Colts Offseason Outlook – Should the Colts re-sign CB Jerraud Powers?

Taking a leaf out of my colleague Todd Smith's book – after his breakdown of whether the Colts should keep Donnie Avery – it's time to consider free agency. In this case I'll alternate the focus to the defense, and specifically pending free agent cornerback Jerraud Powers. The Colts woes in the defensive backfield have been well-documented by all and sundry throughout this season, and thus the question becomes – is Powers worthy of retention?

Firstly, it makes sense to consider the defensive backfield as we look towards free agency and the draft. We have an entrenched quality safety in Antoine Bethea who is more favoured towards run defense than pass coverage. At cornerback, Vontae Davis can be considered at least a #2 with the size and speed to be coached into a #1, while the rest of the backfield is a complete wreck.  Joe Lefeged has shown some aptitude on special teams and appears to be a better fit for the defense than Tom Zbikowski – though I question whether a Bethea-Lefeged tandem can work, given the lack of skills in coverage.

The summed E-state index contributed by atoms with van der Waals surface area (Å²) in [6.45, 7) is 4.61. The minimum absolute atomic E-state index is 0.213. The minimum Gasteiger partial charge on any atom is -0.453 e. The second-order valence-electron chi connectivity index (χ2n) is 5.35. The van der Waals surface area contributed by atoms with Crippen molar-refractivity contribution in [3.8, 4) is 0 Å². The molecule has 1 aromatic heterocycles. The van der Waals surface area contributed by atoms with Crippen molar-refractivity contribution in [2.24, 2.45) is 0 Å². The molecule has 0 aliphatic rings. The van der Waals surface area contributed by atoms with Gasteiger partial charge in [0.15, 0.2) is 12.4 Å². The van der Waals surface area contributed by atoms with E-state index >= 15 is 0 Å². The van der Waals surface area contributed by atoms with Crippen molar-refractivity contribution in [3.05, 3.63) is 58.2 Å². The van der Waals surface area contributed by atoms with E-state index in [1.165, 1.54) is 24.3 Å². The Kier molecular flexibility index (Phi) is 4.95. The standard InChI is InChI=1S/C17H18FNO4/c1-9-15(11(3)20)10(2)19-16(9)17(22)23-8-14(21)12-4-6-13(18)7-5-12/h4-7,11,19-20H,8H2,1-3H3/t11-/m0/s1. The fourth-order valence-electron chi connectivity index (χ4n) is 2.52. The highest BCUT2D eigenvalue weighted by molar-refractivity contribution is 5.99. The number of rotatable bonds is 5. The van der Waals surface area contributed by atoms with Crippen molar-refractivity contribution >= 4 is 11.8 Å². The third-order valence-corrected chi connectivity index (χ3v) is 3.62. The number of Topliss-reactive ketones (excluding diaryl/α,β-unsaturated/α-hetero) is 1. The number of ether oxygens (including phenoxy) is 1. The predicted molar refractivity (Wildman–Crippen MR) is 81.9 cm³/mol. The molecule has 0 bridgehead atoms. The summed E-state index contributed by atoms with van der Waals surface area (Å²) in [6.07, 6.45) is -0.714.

Unfortunately for Jerraud, he doesn't possess the strict cover skills we're looking for on the back end at this point in time. A proficient tackler when healthy, Jerraud was a good fit for the Cover 2 under Dungy and Caldwell, where his size wasn't an obstacle to potential success. With the hiring of Pagano & Manusky, the defense has changed completely – blitz happy and man-heavy on the outside, the aggressive 3-4 hybrid is the very antithesis of the Cover 2.

As such, I feel obliged to detail the following, for it sticks too prominently in my mind to ignore when considering Powers and whether he fits in the new system we're looking to institute on defense. It's from the Colts-Bengals game in the Year of the PaintOr, and it's AJ Green against Powers in man coverage – a rare prospect considering the Colts were still co-ordinated by Coyer and co.